For the golf players the name must tell it all – devil’s golf course. Apparently it is not a piece of cake to launch a ball from this kind of surface even for celebrities with feline-sounding names. For the rest of humanity it takes curiosity to figure out what exactly this means. Well, it is the weirdest surface on planet, akin to the rock fields of the Galapagos' Isabella Island. The puzzle is whether this bizarre plain is made of eroded rock, parched soil or something between the two. Most probably the truth is somewhere in the middle just like its location in the middle of the valley. What a spot for a picnic lunch with an extraterrestrial view!
Devil's Golfcourse is what is left of a lake that evaporated about 2000 years ago. What you can see now is a sea of salt crystals, that form pinnacles as far as you can see. And if you listen carefully, you actually hear the the crystals "pinging" as they expand and contract in the heat.
This is not actually a golf course to improve your handicap, although the is a playable course in Death Valley.
The floor of Death Valley is a huge evaporating dish covering more than 200 square miles. It's crusted over with a variety of salts which can be seen up close and personal at the Devil's Golf Course. The salt comes close to looking like a coral reef. The lumpy salt pinnacles are the residue of Death Valley's last significant lake, which evaporated 2,000 years ago.
You can take a walk amongst the salt formations, although this looked a bit tricky to us and we were just happy to take in the peace and quiet.
The Devil's Golf Course is accessible via a short unpaved road and is all that remains of the last significant lake in Death Valley. The lake dried up some 2000 years ago leaving behind this vast flat area with crystalline salt deposits. These pinnacles of salt have been carved into various shapes by the wind and the rain and are up to about a foot tall. Some of them form a cup like shape contributing to the “Golf Course” appearance. One story says the name came from a travel writer who state that only the devil would play a golf course like this.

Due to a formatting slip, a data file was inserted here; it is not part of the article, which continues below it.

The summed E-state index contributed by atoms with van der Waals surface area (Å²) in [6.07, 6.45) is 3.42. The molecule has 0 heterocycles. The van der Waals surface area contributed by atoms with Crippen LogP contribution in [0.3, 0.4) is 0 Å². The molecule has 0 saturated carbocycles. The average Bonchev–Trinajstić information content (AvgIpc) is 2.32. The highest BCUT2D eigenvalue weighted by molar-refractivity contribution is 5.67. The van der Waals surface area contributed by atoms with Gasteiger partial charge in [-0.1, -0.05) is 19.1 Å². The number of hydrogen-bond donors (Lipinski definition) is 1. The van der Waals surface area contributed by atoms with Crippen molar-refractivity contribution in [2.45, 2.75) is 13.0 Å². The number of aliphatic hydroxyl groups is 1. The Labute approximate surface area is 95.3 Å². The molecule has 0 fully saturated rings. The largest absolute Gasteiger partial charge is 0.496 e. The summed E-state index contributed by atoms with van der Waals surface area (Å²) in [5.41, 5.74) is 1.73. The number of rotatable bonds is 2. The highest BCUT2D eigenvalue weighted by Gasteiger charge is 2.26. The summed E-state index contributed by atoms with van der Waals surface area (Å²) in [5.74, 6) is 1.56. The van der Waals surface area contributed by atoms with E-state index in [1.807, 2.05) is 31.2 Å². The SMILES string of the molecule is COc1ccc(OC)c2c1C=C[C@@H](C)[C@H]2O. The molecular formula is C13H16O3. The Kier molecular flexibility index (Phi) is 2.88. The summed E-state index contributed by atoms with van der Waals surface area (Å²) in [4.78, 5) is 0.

You are not supposed to walk on the salt formations, and it is a good idea not to anyway. They are hard and sharp and could really cut you if you fell on them.
A must see for anyone visiting Death Valley National Park, the Devils Golf Course almost defies description: towering columns of salt, some two feet tall, stretch for what seem like miles. Rapid evaporation of salt laden ground water draw these strange rock hard formations from the ground.
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I'd like to see some professionals golfers try this course. Maybe golf on TV would be spiced up a bit. When we visited, no one was playing for some reason.
Well this is not a golf course. It is a dried up ancient lakebed. Mineral deposits protrude from the ground. This is rough terrain at its finest.
It is located between Badwater and Furnace Creek just off Badwater Road. It is accessible by a short unpaved road. You can stroll into the golf course if you like. It is worth a stop on the way to or from Badwater.